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For several decades, parent child cognitive interaction researchers have acknowledged that children learn cognitive skills in the context of their social and early environments. These cognitive skills are often imparted to the children by parents or parenting others in formal or informal settings. Thus for ...

For several decades, parent child cognitive interaction researchers have acknowledged that children learn cognitive skills in the context of their social and early environments. These cognitive skills are often imparted to the children by parents or parenting others in formal or informal settings. Thus for example, such informal settings as dinner table conversations, walks through grocery stores, museums, or neighborhoods become rich laboratories for children to learn varied cognitive skills ranging from numeracy, concepts, and language. The way in which those learning opportunities are provided by parents, structured by parents and scaffolded by parents may well vary depending on culture, and other socio-demographic variables; and may well vary depending on formal or informal settings.

The aim of this Research Topic is to bring together scholarship from both global north and global south contexts which explores how children learn via parental involvement in formal and informal settings. To this end, we are soliciting manuscripts from researchers which focus on examining the strategies that parents use as they engage their children in learning interactions; address how they scaffold those interactions; and consider how children participate in those interaction and move beyond laboratory observations to more naturalistic contexts for children learning through parent interaction.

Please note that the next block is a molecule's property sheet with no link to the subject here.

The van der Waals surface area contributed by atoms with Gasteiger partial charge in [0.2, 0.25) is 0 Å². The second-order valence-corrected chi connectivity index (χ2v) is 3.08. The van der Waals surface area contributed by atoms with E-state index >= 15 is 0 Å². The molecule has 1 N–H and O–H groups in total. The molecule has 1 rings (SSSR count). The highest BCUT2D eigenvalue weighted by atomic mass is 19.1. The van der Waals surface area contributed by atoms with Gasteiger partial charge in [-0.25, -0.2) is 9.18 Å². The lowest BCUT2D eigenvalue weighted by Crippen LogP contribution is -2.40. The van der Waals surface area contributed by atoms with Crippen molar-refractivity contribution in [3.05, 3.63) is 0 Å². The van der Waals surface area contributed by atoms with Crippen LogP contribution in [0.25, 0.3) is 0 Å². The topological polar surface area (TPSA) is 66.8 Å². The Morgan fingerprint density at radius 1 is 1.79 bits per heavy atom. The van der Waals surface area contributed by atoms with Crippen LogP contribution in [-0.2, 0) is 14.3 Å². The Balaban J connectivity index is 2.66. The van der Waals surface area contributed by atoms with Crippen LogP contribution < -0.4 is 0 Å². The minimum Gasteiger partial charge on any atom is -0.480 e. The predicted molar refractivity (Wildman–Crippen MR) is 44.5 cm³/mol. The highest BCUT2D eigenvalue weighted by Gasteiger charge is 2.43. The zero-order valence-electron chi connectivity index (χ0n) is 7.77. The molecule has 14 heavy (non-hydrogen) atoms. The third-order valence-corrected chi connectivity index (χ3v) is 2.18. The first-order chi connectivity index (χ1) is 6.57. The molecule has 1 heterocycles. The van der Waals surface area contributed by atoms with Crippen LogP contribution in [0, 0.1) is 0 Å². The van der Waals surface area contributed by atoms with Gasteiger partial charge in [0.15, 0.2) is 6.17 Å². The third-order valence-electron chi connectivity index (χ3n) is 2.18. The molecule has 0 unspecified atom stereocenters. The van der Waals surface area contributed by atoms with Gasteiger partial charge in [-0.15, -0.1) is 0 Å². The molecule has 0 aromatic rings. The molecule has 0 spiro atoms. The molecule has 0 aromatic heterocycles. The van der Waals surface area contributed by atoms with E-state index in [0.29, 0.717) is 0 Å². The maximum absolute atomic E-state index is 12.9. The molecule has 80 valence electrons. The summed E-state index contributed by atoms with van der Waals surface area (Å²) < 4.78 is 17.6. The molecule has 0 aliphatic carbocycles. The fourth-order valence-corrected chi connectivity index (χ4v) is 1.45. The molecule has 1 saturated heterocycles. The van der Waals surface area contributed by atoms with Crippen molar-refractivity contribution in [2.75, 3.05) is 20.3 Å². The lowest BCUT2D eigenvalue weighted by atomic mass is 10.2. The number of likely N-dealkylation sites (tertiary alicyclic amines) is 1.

Please note contributions can be of many different article types including, Original Research, Methods, Opinion Hypothesis & Theory, etc.

Keywords: Parental Involvement, Parent-Child Learning Interaction, Cognitive Development


Important Note: All contributions to this Research Topic must be within the scope of the section and journal to which they are submitted, as defined in their mission statements. Frontiers reserves the right to guide an out-of-scope manuscript to a more suitable section or journal at any stage of peer review.

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